Knowing the components
The key components of a horizontal lifeline system include a shock absorber, lifeline, turnbuckles and tension indicators. Each has a specific function to perform and must be selected and employed accordingly. Components include the following:
Specifying the system
Similar to roofing jobs, no two applications of any fall-protection system are truly alike. Therefore, it can help to consult a professional engineering firm, particularly if you have questions about federal and local codes and regulations. When specifying a lifeline system, it's important to consider many factors, such as:
To streamline choices during the component selection process, interactive online tools can help, and many fall-protection equipment manufacturers offer them. Online tools can lead users through the specification process, suggesting turnkey solutions to consider, procure and install.
Installation and use
First, users always must follow the manufacturer's instructions. Each system and job combination is different. A safe, proper installation demands a full understanding of the forces required by a horizontal lifeline so it can be determined whether a roof structure can support the necessary loads.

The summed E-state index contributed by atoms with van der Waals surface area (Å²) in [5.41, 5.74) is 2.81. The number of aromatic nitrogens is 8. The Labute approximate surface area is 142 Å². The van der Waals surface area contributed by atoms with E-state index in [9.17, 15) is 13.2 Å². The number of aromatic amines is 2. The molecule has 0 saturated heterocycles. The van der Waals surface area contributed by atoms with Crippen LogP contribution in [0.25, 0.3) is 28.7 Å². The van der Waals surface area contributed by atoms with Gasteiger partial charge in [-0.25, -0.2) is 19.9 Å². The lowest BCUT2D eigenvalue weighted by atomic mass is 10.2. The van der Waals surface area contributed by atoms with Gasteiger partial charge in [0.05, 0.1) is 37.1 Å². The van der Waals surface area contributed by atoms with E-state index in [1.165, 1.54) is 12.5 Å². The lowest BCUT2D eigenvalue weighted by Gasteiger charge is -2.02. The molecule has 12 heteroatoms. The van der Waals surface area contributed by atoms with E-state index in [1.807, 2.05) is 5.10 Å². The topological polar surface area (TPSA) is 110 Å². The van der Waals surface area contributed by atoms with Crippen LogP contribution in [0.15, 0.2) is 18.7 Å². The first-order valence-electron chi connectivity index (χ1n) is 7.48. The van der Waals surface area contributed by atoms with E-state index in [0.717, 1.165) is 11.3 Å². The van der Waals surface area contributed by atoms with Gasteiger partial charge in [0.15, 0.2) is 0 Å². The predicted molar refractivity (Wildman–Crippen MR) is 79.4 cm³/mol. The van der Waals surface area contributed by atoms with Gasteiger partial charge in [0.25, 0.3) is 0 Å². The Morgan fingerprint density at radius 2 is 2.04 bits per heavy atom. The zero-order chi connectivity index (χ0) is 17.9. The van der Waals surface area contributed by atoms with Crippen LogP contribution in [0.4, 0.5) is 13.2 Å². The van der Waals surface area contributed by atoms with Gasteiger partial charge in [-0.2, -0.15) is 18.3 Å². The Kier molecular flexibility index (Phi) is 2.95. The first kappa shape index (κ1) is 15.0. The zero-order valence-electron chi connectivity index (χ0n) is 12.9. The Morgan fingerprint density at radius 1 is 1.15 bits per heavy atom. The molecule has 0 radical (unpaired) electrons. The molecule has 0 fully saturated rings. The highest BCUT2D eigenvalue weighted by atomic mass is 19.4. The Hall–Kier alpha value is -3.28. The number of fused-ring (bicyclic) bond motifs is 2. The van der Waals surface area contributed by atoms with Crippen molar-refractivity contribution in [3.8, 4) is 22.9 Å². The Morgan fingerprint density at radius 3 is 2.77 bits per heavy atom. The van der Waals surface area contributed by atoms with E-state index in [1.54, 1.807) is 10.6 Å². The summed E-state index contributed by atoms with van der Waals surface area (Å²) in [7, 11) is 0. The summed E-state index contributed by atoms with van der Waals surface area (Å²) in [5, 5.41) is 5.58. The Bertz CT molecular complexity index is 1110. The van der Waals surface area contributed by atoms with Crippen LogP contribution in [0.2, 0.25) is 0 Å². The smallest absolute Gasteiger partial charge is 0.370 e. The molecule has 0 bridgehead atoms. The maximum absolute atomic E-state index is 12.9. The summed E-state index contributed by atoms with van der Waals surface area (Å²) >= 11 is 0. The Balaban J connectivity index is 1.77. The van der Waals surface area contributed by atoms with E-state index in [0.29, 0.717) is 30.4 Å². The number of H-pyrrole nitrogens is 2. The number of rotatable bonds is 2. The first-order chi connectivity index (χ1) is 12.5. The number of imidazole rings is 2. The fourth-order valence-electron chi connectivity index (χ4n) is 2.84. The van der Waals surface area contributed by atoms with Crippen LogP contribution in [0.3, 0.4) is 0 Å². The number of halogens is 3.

In addition, workers must understand how the system works, its proper use and how to calculate their fall clearances. User equipment also must be appropriately selected for each system and situation. Details are critical.
For instance, if a horizontal lifeline is designed for use with an SRL, the user should be aware using a lanyard instead of an SRL could result in personal injury and/or death.
Specifics also can enhance productivity. For example, when there are intermediates, a shuttle or traveler can be used with a horizontal lifeline to allow for easily crossing over intermediates. And though most harnesses may be compatible with horizontal lifelines, harness selection must be appropriate to an application's individual requirements.
As with all personal protective equipment, it is essential horizontal lifelines be inspected according to the manufacturer's instructions. In addition to an annual inspection of the system by a certified individual, workers should inspect their systems and equipment before each use. Among the items to review, workers should:
The bottom line
Traditional fall-protection systems can be costly, requiring extensive design and engineering work plus installation by certified professionals. These systems also may require penetrating a roof system's surface and structural reinforcement.
Rooftop horizontal lifelines offer options. Surface-mounted horizontal lifeline solutions allow a 50 percent reduction in labor and cost versus a conventional roof-penetrating post system. New do-it-yourself kits can make installations even easier and less costly. In all, properly specified, installed and deployed horizontal lifelines provide roofing professionals with an alternative fall-protection solution that can enhance productivity and reduce costs without compromising safety.
Alex Tsen, P.Eng., is product marketing manager, anchorage systems for Honeywell Safety Products, Smithfield, R.I.